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Toledo, Spain

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Personality Types that Like it Best

Did You Know … ?

  • The painter El Greco’s real name was Domenikos Theotokopoulos.
  • Toledo is in the region called La Mancha, home of the fictional Don Quixote.
  • The Toledo Cathedral has 750 stained-glass windows.
  • Toledo was once a Roman city called Toletum.
  • Toledo, Spain, and Toledo, Ohio, are parties to America’s oldest sister city pact (1931).

Magical city on a hill

From a distance, Toledo is a magical sight upon its hill; seen up close, it is still magical. It has a dramatic impact on first-time, or any, visitor in part because of its medieval fortress (Alcazar) and cathedral, which can be seen at some distance. But mostly visitors lock in on its perch — a steep, rugged hill wrapped on three sides by the Tagus River.

That strategic setting is, of course, the reason there is any city at all at this particular spot. The first settlement predated the Romans, but the Romans saw its value and made it the region’s capital. Later, it was the Visigothic capital before the Moors conquered Spain and the imperial capital under Emperor Charles V after the Moors had been expelled. In addition, during the Moorish tenure, Toledo thrived as the city of three cultures.

As a result, Toledo delivers a rich legacy of churches, fortresses, mosques, palaces and synagogues, which among them reflect a diversity of artistic styles. All these are tucked in behind medieval walls — only on the one side that does not have natural defenses in the river and granite cliff. Even the two fortified bridges are old, one with Roman origins.

Cozy on their cliff and behind such walls, the churches, museums, attractive public squares, restaurants and shops are accessible along winding, steep and narrow streets.

Highlights include, besides the Gothic cathedral and the fortress, a former mosque called Cristo de la Luz Mosque, a former synagogue called the Santa Maria la Blanca Synagogue, the synagogue of El Transito (now the Sephardic Museum) and the Chapel of St. Tome (home to El Greco’s “The Burial of the Conde de Orgaz”).

It’s no wonder the entire city is a UNESCO World Heritage Site, but visitors needn’t reach back several hundred years for reasons to visit. The small city offers the charms of many Spanish destinations: pleasant climate, good food and wine, shaded public squares with places for refreshments in the late afternoon and a few iconic souvenirs. In Toledo, those are damascene ware (black steel inlaid with gold, silver and copper thread) — and marzipan.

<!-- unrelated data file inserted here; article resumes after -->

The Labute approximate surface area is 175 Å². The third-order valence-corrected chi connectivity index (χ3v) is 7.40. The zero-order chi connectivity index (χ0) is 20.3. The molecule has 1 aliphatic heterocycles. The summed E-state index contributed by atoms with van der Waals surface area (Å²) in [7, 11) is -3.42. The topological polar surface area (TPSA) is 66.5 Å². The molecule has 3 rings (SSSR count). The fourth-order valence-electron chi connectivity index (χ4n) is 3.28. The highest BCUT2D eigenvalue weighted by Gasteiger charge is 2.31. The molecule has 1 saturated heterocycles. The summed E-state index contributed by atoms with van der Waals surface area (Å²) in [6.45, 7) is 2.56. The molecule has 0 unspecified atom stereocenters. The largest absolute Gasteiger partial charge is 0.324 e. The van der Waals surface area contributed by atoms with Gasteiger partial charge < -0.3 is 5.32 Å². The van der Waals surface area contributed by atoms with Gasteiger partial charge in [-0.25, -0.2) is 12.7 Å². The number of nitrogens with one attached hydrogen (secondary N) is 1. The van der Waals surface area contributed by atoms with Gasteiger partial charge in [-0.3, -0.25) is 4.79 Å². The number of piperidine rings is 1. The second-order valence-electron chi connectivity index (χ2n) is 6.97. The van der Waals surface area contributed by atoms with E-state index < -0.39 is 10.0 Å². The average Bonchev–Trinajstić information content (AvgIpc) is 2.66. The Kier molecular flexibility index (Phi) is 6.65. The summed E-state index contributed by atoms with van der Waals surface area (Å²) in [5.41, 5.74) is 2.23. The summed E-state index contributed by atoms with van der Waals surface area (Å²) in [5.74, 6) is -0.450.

Things to do for Venturers

  • Sign on for a hot-air balloon flight for the most dramatic view of an already-dramatic cityscape.
  • Spend the summer in Toledo and learn or refresh your Spanish while going about your daily business.
  • Time your visit for the Corpus Christi festivities. See the colorful procession that wends its way around the historic center of Toledo.
  • Take a guided walking tour in the Cabaneros National Park to learn about its geology, flora and fauna.
  • Tilt at windmills. Drive at least part of the 620-mile Route of Don Quixote. It starts in Toledo.
  • Or, be your own man (or woman) of La Mancha, and go hiking in the region.

Things to do for Centrics

  • Purchase a damascene sword or dagger made in Toledo (be certain it will fit in your checked luggage!).
  • Take up a post, however briefly, from a vantage point across the Tagus River for a good look at the city’s hilltop position.
  • View Cabaneros National Park as Spain’s Serengeti, and arrange a journey to the park for game viewing. Look for red deer, roe deer and wild boar — and a lot of birds of interest. Hire a local guide and 4X4 vehicle.
  • Go horseback riding for a look at the countryside around Toledo.
  • Do more than admire the Alcazar. Go inside for a closer look at this medieval fortress and its contents: nowadays, a military museum and library.
  • Assuming you have the time to spare in monument-rich Toledo, make a day trip to nearby villages, such as Villacanas, famous for its silos (underground dwellings), or El Toboso, site of the Cervantes Museum.

Things to do for Authentics

  • Make El Greco a sightseeing theme, looking for the artist’s paintings in several places about town.
  • Stay at the Parador Toledo, high on a hilltop overlooking Toledo and get stunning views of the city. The perspective is similar to that portrayed in El Greco’s “View of Toledo.”
  • Sample local food favorites, such as stewed partridge. Also, sample the region’s marzipan and the area’s Manchego cheese (made from sheep’s milk).
  • Buy marzipan to take home.
  • Spend time in the Sephardic Museum for the exhibits and for the building. It is housed in the synagogue of El Transito, built in 1357. It boasts one of the best of Toledo’s Mudejar coffered ceilings.
  • While away some time relaxing at a café in a public square, such as the Plaza de Zocodover.

Additional Resources

For more information, consult the Tourist Office of Spain at